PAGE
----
Big stages no longer terrify Aryna Sabalenka.
Sabalenka, a formidable 24-year-old from Belarus who has a history of faltering under the strain of late-round Grand Slam tennis, rallied from behind to defeat Elena Rybakina of Kazakhstan 4-6, 6-3, 6-4 in the Australian Open women’s singles final on Saturday.
To round out a triumphant tennis season in Australia, Sabalenka outperformed Rybakina in a showdown of two of the game’s greatest hitters by being a little bit more brave and a few ticks more clinical. It was Sabalenka’s first Grand Slam victory in a difficult career that had seen her experience the type of mistake-filled, crucial-moment meltdowns from which some athletes almost never fully recover.
Instead, the match served as a microcosm of Sabalenka’s career, with a rocky beginning punctuated by untimely double faults, a steadying midmatch rebound, and a final-set exhibition of raw power and accuracy to which her opponent was unable to respond.
And it all came to pass after Sabalenka decided to act contrarianly last year in a time when athletes work their minds just as hard as their bodies. Sabalenka sacked her sports psychologist after determining that she would have to deal with the ghosts of all those defeats on her own.
Rybakina’s forehand on the tense last point was sent long. Sabalenka was on her back on the blue court in an instant, sobbing with ecstasy.
She would later remark, “Right now is just the happiest day of my life.
A few minutes later, holding the championship trophy, Sabalenka turned to her coaches and thanked them for supporting her over the emotional journey to her maiden Grand Slam victory.
Not at all, of course, especially on a night when she had to defeat a rival who had already established herself on a similar platform.
Rybakina, a native of Russia who acquired citizenship in Kazakhstan five years ago in exchange for aid, aimed to build on her Wimbledon championship run and establish herself as the top danger in women’s tennis.
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Rybakina said that she ought to have been more assertive once it was finished. She had improved both mentally and physically.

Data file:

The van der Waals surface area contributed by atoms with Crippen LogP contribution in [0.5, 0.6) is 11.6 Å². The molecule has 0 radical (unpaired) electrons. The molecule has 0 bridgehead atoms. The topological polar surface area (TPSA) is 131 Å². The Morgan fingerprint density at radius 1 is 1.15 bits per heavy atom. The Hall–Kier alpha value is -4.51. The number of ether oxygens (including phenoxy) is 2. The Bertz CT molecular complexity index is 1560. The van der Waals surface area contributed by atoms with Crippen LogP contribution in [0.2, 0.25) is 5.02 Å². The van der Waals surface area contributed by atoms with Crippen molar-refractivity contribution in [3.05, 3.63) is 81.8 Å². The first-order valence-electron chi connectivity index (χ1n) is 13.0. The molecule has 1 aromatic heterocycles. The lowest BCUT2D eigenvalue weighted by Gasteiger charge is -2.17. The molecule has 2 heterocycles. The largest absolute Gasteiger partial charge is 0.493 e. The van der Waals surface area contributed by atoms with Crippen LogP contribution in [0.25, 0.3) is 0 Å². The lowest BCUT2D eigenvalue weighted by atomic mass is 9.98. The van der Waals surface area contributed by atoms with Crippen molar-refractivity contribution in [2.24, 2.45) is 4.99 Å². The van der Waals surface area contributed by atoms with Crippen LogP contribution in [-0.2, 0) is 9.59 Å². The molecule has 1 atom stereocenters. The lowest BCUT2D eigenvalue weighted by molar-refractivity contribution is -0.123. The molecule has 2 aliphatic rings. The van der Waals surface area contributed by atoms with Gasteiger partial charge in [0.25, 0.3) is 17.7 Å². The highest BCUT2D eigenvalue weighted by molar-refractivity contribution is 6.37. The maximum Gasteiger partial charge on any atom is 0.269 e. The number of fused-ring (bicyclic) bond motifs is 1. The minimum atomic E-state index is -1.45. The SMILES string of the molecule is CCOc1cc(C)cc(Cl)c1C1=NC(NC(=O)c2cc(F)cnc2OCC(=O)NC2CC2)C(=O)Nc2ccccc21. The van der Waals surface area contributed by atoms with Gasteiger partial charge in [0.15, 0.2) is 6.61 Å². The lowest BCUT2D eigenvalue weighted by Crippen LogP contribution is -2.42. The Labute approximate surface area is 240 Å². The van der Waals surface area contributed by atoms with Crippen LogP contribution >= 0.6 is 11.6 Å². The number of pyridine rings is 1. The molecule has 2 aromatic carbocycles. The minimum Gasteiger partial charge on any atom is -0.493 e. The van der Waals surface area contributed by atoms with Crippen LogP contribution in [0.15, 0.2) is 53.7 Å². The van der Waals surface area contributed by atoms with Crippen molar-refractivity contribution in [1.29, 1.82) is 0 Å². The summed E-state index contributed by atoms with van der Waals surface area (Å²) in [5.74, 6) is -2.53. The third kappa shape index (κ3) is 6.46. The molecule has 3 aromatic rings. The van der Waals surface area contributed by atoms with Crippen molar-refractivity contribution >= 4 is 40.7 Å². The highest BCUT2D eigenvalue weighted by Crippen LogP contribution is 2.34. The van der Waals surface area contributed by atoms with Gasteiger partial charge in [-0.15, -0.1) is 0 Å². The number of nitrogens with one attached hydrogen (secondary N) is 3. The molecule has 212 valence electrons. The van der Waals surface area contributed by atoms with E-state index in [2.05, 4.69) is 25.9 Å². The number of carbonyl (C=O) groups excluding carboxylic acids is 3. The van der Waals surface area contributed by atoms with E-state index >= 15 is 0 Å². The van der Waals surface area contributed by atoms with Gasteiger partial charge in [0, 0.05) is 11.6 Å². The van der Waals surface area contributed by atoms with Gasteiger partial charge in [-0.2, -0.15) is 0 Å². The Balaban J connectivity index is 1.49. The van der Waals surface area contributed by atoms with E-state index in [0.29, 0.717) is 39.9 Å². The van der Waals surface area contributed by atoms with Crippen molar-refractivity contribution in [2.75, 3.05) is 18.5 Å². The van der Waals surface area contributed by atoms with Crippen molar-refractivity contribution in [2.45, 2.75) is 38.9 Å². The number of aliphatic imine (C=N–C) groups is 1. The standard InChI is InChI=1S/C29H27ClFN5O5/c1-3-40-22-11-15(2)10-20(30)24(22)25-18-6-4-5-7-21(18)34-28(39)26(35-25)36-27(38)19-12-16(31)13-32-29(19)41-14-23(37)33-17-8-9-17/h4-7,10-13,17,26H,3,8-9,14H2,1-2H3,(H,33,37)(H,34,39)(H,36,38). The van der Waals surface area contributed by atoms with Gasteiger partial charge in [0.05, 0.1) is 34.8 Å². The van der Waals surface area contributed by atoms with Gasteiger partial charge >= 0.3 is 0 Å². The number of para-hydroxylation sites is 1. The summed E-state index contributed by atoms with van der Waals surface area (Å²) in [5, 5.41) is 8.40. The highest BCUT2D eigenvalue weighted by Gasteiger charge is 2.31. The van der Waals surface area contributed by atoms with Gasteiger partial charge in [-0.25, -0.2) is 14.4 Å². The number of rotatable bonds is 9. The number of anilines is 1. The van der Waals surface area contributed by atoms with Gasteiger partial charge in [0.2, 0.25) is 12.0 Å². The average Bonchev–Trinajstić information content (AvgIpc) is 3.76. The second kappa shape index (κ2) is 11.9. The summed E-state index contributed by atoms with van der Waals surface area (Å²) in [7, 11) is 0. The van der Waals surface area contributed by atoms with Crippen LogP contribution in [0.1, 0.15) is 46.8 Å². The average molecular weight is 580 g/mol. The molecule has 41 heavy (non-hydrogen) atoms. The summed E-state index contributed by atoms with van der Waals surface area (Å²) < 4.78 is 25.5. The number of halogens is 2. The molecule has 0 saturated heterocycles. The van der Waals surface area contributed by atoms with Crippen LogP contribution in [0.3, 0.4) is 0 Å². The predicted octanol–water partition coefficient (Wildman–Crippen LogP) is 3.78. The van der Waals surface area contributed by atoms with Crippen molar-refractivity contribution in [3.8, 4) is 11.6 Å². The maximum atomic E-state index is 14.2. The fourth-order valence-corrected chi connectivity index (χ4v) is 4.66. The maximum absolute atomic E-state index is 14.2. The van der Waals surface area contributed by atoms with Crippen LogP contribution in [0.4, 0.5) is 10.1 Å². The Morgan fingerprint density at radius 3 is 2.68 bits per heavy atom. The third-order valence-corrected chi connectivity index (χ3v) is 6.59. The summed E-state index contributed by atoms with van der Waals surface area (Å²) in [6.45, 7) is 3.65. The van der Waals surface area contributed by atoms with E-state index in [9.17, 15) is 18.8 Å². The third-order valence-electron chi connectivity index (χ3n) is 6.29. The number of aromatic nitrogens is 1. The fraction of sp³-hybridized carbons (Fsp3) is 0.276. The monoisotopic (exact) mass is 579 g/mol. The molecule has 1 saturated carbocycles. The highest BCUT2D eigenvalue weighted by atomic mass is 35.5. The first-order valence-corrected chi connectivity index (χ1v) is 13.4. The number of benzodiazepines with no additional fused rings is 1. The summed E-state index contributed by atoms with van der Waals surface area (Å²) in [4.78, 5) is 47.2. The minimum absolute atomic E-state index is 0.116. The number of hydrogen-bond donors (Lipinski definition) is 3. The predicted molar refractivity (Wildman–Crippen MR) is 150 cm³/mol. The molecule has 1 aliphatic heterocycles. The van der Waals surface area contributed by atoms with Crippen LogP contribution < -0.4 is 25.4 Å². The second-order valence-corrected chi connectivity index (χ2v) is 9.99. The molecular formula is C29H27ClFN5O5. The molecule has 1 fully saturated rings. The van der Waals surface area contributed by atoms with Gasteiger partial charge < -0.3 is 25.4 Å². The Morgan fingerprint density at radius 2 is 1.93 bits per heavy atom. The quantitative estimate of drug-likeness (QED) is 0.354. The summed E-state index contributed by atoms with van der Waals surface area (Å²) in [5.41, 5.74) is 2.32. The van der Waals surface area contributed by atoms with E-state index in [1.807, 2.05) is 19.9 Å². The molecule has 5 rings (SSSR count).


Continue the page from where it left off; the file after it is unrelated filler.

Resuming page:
Instead, Sabalenka proved she had the fortitude to survive the type of high-risk, high-reward tennis match that had looked likely from the start of a competition where the playing field was favorable for the largest, flattest hitters.
More than two weeks ago, when players first started arriving in Melbourne, they claimed that the heat, humidity, and court preparation had made it difficult for the balls to spin, giving the advantage to players who hammer their first serves and rip at nearly every rally ball as though they get extra credit for velocity.
In case either Rybakina or Sabalenka tried to act like this was just another match, the silver champion’s trophy was gleaming on a pedestal in the corner of the court while they competed.
Rybakina had 45 aces going into the finals, which was the most in the field. With 29, Sabalenka came in third. They ranked first and second in winning points off of opponents’ serves, and both of them reached peak serve speeds of more than 120 mph.
This was hardly subtle, clever tennis, and for Rybakina it was very different from her Wimbledon title match in July, where she faced Ons Jabeur of Tunisia, one of the game’s most inventive players.
Additionally, it was different psychologically, and not just because she was acting in a way in Australia that was different from what her opponent was doing.